‘The Thief’ by Guy de Maupassant

The Thief by Guy de Maupassant, 1882

The magic trick:

Constructing the plot in a way that would seem trite but proves surprisingly affecting

We read Danielle Lazarin’s “Looking For A Thief” yesterday, so of course we cap the weekend today with “The Thief” by Guy de Maupassant.

It’s a very good story, if you’re wondering. Simple, its tidy irony almost verging on silly, but somehow also tragic.

It begins with our storyteller suggesting that a thief could steal nothing worse than a woman’s reputation. So it’s very nearly comedy when the reader finds a few paragraphs later that this metaphorical setup proves literal too. The lothario in question is caught entering his lover’s house at night in what appears to the family to be a literal robbery.

If that seems trite, you’ll be surprised at how effective the triteness proves/

And that’s quite a trick on Maupassant’s part.

The selection:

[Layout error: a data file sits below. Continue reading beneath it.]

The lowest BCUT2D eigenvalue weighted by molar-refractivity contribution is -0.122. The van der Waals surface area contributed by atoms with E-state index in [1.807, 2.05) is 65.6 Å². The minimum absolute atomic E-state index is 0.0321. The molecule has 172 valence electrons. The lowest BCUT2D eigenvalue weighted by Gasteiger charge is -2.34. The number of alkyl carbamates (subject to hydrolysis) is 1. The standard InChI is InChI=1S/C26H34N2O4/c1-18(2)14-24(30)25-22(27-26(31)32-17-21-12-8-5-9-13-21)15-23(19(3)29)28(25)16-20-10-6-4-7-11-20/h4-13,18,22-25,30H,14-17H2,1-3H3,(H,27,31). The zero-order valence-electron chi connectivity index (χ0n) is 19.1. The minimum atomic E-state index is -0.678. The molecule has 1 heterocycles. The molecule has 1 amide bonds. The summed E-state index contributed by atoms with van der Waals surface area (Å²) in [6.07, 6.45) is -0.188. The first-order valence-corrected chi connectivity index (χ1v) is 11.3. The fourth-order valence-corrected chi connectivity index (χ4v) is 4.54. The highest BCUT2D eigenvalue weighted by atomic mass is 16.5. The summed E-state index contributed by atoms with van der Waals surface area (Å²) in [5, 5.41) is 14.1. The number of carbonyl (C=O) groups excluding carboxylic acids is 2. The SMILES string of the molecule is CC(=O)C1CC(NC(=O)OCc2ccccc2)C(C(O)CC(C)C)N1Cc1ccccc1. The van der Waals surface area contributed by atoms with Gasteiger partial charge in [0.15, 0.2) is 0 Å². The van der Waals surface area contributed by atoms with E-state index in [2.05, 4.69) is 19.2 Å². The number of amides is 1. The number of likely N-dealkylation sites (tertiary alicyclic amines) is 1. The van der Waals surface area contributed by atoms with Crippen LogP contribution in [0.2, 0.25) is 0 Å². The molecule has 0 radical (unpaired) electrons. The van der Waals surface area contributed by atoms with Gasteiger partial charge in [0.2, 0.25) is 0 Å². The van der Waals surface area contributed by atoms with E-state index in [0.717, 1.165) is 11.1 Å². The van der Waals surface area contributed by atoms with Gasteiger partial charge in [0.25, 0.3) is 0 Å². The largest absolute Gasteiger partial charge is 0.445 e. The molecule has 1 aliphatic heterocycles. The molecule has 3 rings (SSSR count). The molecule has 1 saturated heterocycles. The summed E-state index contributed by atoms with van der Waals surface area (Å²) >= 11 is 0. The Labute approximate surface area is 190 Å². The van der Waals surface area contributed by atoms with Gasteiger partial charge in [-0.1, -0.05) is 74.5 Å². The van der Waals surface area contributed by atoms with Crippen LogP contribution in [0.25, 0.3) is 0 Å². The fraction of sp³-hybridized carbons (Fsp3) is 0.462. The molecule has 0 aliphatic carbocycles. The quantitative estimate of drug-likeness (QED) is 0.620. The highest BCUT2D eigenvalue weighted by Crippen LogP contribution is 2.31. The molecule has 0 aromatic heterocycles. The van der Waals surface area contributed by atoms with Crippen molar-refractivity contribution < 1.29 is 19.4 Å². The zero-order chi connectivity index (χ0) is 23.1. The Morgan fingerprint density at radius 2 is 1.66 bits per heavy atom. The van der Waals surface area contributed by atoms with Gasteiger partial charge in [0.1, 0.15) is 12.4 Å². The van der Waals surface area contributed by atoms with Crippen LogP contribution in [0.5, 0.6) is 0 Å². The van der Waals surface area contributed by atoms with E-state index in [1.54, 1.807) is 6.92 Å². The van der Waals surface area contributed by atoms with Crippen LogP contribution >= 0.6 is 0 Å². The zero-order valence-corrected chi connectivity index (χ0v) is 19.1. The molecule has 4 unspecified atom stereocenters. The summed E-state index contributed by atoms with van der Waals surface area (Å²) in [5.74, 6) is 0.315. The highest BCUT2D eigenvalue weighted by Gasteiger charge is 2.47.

“It is, of course, difficult and painful for that coarse and unfathomable vanity which is characteristic of every man, and which might be called ‘malism’, not to stir such a charming fire, difficult to act the Joseph and the fool, to turn away his eyes, and, as it were, to put wax into his ears, like the companions of Ulysses when they were attracted by the divine, seductive songs of the Sirens, difficult only to touch that pretty table covered with a perfectly new cloth, at which you are invited to take a seat before any one else, in such a suggestive voice, and are requested to quench your thirst and to taste that new wine, whose fresh and strange flavor you will never forget. But who would hesitate to exercise such self-restraint if, when he rapidly examines his conscience, in one of those instinctive returns to his sober self in which a man thinks clearly and recovers his head, he were to measure the gravity of his fault, consider it, think of its consequences, of the reprisals, of the uneasiness which he would always feel in the future, and which would destroy the repose and happiness of his life?”


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